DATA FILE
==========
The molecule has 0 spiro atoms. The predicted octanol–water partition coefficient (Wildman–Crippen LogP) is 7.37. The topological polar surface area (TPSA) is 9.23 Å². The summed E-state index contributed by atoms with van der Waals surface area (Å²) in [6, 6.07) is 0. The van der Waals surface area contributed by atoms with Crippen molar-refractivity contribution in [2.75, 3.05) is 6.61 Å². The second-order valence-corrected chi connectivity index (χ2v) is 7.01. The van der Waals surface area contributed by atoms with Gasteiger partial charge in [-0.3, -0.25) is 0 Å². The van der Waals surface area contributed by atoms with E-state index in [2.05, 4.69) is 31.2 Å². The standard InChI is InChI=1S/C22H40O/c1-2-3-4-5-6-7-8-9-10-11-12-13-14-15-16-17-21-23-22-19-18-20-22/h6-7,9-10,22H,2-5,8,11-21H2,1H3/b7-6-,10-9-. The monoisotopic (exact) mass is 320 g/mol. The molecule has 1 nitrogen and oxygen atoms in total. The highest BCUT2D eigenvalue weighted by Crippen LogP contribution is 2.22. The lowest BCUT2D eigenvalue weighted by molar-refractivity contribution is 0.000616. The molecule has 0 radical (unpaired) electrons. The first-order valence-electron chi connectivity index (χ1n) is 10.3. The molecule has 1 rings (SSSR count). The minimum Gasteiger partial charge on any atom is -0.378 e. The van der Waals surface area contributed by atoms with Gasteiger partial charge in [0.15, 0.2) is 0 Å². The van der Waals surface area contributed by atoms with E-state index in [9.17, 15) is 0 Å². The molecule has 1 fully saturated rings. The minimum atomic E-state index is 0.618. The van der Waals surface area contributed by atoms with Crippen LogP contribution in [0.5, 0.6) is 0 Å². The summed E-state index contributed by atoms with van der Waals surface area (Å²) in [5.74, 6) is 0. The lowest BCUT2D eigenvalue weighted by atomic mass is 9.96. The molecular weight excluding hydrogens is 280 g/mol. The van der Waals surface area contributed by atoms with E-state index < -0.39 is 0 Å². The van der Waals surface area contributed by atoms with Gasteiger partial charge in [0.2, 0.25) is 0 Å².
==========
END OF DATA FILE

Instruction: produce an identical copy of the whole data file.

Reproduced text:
The molecule has 0 spiro atoms. The predicted octanol–water partition coefficient (Wildman–Crippen LogP) is 7.37. The topological polar surface area (TPSA) is 9.23 Å². The summed E-state index contributed by atoms with van der Waals surface area (Å²) in [6, 6.07) is 0. The van der Waals surface area contributed by atoms with Crippen molar-refractivity contribution in [2.75, 3.05) is 6.61 Å². The second-order valence-corrected chi connectivity index (χ2v) is 7.01. The van der Waals surface area contributed by atoms with Gasteiger partial charge in [-0.3, -0.25) is 0 Å². The van der Waals surface area contributed by atoms with E-state index in [2.05, 4.69) is 31.2 Å². The standard InChI is InChI=1S/C22H40O/c1-2-3-4-5-6-7-8-9-10-11-12-13-14-15-16-17-21-23-22-19-18-20-22/h6-7,9-10,22H,2-5,8,11-21H2,1H3/b7-6-,10-9-. The monoisotopic (exact) mass is 320 g/mol. The molecule has 1 nitrogen and oxygen atoms in total. The highest BCUT2D eigenvalue weighted by Crippen LogP contribution is 2.22. The lowest BCUT2D eigenvalue weighted by molar-refractivity contribution is 0.000616. The molecule has 0 radical (unpaired) electrons. The first-order valence-electron chi connectivity index (χ1n) is 10.3. The molecule has 1 rings (SSSR count). The minimum Gasteiger partial charge on any atom is -0.378 e. The van der Waals surface area contributed by atoms with Gasteiger partial charge in [0.15, 0.2) is 0 Å². The van der Waals surface area contributed by atoms with E-state index in [9.17, 15) is 0 Å². The molecule has 1 fully saturated rings. The minimum atomic E-state index is 0.618. The van der Waals surface area contributed by atoms with Crippen LogP contribution in [0.5, 0.6) is 0 Å². The summed E-state index contributed by atoms with van der Waals surface area (Å²) in [5.74, 6) is 0. The lowest BCUT2D eigenvalue weighted by atomic mass is 9.96. The molecular weight excluding hydrogens is 280 g/mol. The van der Waals surface area contributed by atoms with E-state index < -0.39 is 0 Å². The van der Waals surface area contributed by atoms with Gasteiger partial charge in [0.2, 0.25) is 0 Å².